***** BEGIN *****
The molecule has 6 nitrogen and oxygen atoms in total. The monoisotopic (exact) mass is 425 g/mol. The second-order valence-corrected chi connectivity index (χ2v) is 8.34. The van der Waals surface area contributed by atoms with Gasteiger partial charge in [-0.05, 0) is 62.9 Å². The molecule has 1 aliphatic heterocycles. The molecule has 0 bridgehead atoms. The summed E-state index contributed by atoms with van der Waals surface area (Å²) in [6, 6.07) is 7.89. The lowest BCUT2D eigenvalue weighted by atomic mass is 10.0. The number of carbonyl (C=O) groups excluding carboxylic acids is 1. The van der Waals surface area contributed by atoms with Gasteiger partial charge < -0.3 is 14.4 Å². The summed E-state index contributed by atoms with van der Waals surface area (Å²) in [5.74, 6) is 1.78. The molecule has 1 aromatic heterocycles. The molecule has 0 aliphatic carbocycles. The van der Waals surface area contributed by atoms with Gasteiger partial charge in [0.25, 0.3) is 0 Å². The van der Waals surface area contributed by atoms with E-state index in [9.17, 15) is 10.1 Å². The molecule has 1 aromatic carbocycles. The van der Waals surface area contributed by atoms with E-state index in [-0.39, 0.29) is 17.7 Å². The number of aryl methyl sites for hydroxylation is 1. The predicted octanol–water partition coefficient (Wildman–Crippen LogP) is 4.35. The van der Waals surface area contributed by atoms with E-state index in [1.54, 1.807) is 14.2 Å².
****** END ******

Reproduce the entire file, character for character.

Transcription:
The molecule has 6 nitrogen and oxygen atoms in total. The monoisotopic (exact) mass is 425 g/mol. The second-order valence-corrected chi connectivity index (χ2v) is 8.34. The van der Waals surface area contributed by atoms with Gasteiger partial charge in [-0.05, 0) is 62.9 Å². The molecule has 1 aliphatic heterocycles. The molecule has 0 bridgehead atoms. The summed E-state index contributed by atoms with van der Waals surface area (Å²) in [6, 6.07) is 7.89. The lowest BCUT2D eigenvalue weighted by atomic mass is 10.0. The number of carbonyl (C=O) groups excluding carboxylic acids is 1. The van der Waals surface area contributed by atoms with Gasteiger partial charge < -0.3 is 14.4 Å². The summed E-state index contributed by atoms with van der Waals surface area (Å²) in [5.74, 6) is 1.78. The molecule has 1 aromatic heterocycles. The molecule has 0 aliphatic carbocycles. The van der Waals surface area contributed by atoms with Gasteiger partial charge in [0.25, 0.3) is 0 Å². The van der Waals surface area contributed by atoms with E-state index in [9.17, 15) is 10.1 Å². The molecule has 1 aromatic carbocycles. The van der Waals surface area contributed by atoms with E-state index in [-0.39, 0.29) is 17.7 Å². The number of aryl methyl sites for hydroxylation is 1. The predicted octanol–water partition coefficient (Wildman–Crippen LogP) is 4.35. The van der Waals surface area contributed by atoms with E-state index in [1.54, 1.807) is 14.2 Å².